APRIL 2021
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You CAN Get Perfect Grades!

By Robert LeVine

Excuses. I’m tired of hearing them.

Compared to what you will face in college and beyond, high school isn’t that hard. When you encounter the real world beyond what I call Day Prison, you’ll understand what “hard” really means.

Perfect grades? Yes, you can do it – many people do – but you’re probably not learning as well as you can. It doesn’t take hours and hours of misery to learn new material. Here are some easy strategies for success in the classroom.

First, get some rest. Too many students waste time, play video games too long, and pull all-nighters. Your bodies are still growing – do you realize how much energy it takes to grow bones? – and losing sleep obviously affects your ability to function. I wouldn’t have to work another day if I had a dollar for every time I had to tell a student “Go to bed!”

Second, improve your focus by avoiding distractions. In the classroom, put the mobile phone away, stop gossiping with friends, and just try to pay better attention to your teacher. With online learning, put away distractions (phones, games, open tabs), try to avoid the refrigerator, and go to a different room or a library or a Starbucks to give yourself a different learning environment.

You probably knew those two tips. But there’s more …

Our third strategy recognizes a deficiency in the educational system. Professional educators design curricula with intention. There’s a reason certain courses are required. But what are those reasons? The adults never say. Students thus lack context for what they are told to learn. They are forced to take classes for no known reason. The subjects just don’t seem relevant to their futures. If the material doesn’t matter, then the student’s attention is challenged. Poor attention translates to poor absorption. So, students study at home to teach themselves material they just don’t care about. It doesn’t work well.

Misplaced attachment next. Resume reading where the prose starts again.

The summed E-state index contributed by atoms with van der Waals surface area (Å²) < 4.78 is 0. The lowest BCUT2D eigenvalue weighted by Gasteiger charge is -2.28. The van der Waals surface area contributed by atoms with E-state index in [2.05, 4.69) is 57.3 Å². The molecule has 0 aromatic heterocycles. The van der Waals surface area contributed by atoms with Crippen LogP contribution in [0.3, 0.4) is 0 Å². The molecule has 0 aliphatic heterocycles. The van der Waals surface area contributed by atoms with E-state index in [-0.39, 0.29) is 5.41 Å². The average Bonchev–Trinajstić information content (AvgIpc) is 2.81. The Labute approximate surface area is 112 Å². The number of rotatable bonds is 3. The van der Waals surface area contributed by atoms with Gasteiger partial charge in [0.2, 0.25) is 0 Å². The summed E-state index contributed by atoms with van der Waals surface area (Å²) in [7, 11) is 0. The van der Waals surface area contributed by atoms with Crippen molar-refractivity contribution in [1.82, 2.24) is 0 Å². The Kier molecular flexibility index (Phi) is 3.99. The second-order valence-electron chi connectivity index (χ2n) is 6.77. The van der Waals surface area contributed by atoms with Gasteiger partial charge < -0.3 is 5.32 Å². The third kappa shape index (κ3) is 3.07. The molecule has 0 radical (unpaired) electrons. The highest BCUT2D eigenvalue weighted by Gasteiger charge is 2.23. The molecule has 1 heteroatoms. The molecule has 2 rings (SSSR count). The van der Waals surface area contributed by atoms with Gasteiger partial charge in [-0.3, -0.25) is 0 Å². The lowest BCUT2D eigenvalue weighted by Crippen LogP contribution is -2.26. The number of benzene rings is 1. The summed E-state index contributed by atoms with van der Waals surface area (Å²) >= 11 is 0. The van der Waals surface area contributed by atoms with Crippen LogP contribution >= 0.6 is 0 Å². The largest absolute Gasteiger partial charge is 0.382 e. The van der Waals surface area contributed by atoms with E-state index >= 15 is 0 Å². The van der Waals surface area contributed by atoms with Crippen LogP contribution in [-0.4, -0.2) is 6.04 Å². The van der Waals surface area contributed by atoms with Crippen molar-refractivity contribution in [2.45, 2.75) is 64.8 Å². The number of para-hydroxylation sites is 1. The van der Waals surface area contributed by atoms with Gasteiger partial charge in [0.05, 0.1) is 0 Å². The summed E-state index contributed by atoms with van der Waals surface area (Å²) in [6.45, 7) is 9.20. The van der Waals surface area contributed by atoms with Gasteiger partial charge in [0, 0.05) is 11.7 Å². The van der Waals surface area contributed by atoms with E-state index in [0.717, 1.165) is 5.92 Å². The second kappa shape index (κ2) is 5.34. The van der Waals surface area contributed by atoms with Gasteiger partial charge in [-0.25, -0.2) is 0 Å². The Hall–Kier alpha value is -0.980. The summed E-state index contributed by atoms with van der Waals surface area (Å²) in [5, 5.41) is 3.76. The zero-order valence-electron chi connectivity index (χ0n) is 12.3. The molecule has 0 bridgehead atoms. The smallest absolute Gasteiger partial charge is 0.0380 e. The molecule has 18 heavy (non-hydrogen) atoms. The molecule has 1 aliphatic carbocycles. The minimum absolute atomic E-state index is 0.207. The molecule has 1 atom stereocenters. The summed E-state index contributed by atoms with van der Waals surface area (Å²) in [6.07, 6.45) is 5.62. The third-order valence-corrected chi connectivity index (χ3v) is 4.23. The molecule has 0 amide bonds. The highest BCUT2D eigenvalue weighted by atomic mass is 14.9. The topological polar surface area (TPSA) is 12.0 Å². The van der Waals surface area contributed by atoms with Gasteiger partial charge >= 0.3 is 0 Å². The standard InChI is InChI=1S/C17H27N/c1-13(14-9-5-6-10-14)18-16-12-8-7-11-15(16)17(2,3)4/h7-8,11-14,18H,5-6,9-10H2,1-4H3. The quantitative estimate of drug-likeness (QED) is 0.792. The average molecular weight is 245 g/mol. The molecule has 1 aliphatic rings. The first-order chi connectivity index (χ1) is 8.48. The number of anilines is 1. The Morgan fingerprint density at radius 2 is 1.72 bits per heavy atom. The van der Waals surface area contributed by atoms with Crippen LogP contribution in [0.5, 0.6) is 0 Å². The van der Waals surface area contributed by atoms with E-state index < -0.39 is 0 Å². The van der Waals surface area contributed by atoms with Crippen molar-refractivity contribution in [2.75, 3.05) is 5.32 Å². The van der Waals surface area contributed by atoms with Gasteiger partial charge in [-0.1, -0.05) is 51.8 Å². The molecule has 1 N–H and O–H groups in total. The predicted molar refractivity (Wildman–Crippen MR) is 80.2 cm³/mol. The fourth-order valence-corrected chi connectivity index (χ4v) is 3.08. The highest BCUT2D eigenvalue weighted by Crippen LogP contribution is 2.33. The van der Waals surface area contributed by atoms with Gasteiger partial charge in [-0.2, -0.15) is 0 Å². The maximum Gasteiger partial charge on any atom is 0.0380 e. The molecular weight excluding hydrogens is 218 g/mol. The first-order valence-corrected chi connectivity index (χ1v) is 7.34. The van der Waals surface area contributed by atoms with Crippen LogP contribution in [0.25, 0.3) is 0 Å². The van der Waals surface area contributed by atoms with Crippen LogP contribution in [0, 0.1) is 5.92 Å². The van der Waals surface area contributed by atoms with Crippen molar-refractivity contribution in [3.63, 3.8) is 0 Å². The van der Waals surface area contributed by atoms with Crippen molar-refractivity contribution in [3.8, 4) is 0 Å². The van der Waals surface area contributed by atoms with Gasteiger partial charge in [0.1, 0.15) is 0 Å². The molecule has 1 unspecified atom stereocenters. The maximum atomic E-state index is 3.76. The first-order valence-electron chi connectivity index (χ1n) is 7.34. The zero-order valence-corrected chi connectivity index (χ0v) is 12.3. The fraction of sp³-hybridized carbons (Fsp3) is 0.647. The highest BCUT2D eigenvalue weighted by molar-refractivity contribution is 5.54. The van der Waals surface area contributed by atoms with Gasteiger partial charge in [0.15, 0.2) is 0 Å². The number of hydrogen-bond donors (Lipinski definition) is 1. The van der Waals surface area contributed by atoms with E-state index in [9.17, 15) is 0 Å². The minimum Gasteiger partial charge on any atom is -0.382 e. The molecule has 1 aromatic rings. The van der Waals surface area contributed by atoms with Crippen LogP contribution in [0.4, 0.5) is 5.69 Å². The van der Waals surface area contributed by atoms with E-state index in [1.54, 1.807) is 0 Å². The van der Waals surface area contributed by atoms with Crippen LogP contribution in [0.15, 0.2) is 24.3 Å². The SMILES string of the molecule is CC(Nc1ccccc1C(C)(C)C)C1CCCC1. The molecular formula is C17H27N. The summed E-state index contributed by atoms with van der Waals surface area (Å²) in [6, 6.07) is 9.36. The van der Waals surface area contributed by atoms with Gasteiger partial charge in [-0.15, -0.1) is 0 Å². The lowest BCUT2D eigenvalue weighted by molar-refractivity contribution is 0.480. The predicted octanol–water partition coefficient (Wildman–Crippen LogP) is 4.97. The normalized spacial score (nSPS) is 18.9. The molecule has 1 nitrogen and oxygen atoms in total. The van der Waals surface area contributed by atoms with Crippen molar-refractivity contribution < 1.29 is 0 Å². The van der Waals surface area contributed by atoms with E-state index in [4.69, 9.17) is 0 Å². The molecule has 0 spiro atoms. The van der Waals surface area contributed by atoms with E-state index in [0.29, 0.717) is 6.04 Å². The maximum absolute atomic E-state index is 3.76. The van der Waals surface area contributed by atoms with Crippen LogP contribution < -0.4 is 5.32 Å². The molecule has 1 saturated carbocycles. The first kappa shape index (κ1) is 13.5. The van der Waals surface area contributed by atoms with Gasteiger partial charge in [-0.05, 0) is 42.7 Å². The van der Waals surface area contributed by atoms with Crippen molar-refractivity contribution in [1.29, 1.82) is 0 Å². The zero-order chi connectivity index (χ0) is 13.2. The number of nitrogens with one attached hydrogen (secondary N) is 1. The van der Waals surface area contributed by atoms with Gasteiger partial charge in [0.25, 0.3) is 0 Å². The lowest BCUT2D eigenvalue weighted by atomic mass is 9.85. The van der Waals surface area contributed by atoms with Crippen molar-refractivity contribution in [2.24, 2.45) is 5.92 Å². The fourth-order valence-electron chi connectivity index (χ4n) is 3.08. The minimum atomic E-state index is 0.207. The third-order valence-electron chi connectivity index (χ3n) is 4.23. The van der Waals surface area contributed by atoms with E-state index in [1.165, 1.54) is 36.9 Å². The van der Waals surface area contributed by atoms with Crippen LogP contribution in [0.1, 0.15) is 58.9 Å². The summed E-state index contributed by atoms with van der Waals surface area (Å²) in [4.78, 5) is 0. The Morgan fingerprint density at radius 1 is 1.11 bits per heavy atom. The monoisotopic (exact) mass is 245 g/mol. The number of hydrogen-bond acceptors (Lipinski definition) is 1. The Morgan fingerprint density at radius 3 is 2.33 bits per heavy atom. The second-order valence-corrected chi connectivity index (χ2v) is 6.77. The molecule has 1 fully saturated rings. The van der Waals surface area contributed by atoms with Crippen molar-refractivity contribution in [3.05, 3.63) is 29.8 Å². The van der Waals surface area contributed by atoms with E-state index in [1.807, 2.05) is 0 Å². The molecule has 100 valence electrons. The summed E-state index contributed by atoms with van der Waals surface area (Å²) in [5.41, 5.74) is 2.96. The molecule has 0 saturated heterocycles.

Instead, talk with your teacher. They know how everything fits together. They know why their subjects should matter to you. Just a few minutes to ask “How does this fit into my future” can suddenly make sense of everything. If it matters, it will be easier to learn.

Our business students are good examples of the “I will care if it matters” philosophy. Invariably, they say they are not interested in learning a foreign language if it’s not required. However, when I mention that China is a big player in international business, and if they don’t know anything about Chinese language or culture they cannot benefit from that huge economic resource, they immediately decide to study Mandarin. It’s a tool for business success.

As a fourth strategy, don’t complain about the competency of your teachers. When one student told me that his AP History teacher “sucked,” I told him that was unfortunate, but the problem was the student, not the teacher. “But my teacher is bad!” Yeah, I know, and so do you. Why let an inferior instructor destroy your future?